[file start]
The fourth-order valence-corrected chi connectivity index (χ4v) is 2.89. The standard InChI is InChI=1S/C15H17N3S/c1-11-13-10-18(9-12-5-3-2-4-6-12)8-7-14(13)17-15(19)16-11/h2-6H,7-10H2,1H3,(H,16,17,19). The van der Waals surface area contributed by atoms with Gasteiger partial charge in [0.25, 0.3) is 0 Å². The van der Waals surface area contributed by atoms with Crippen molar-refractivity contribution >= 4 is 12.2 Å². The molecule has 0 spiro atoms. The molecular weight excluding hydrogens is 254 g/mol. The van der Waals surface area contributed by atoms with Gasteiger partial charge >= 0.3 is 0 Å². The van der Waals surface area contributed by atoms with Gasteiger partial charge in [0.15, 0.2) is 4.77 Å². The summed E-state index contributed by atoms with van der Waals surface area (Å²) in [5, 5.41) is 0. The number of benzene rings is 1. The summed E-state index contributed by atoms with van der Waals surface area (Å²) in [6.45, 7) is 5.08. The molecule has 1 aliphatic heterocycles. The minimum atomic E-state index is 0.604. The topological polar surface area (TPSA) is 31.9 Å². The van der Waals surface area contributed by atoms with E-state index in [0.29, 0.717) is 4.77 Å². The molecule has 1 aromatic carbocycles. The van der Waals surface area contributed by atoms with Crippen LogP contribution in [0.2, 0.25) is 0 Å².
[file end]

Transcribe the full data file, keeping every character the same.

The fourth-order valence-corrected chi connectivity index (χ4v) is 2.89. The standard InChI is InChI=1S/C15H17N3S/c1-11-13-10-18(9-12-5-3-2-4-6-12)8-7-14(13)17-15(19)16-11/h2-6H,7-10H2,1H3,(H,16,17,19). The van der Waals surface area contributed by atoms with Gasteiger partial charge in [0.25, 0.3) is 0 Å². The van der Waals surface area contributed by atoms with Crippen molar-refractivity contribution >= 4 is 12.2 Å². The molecule has 0 spiro atoms. The molecular weight excluding hydrogens is 254 g/mol. The van der Waals surface area contributed by atoms with Gasteiger partial charge >= 0.3 is 0 Å². The van der Waals surface area contributed by atoms with Gasteiger partial charge in [0.15, 0.2) is 4.77 Å². The summed E-state index contributed by atoms with van der Waals surface area (Å²) in [5, 5.41) is 0. The number of benzene rings is 1. The summed E-state index contributed by atoms with van der Waals surface area (Å²) in [6.45, 7) is 5.08. The molecule has 1 aliphatic heterocycles. The minimum atomic E-state index is 0.604. The topological polar surface area (TPSA) is 31.9 Å². The van der Waals surface area contributed by atoms with E-state index in [0.29, 0.717) is 4.77 Å². The molecule has 1 aromatic carbocycles. The van der Waals surface area contributed by atoms with Crippen LogP contribution in [0.2, 0.25) is 0 Å².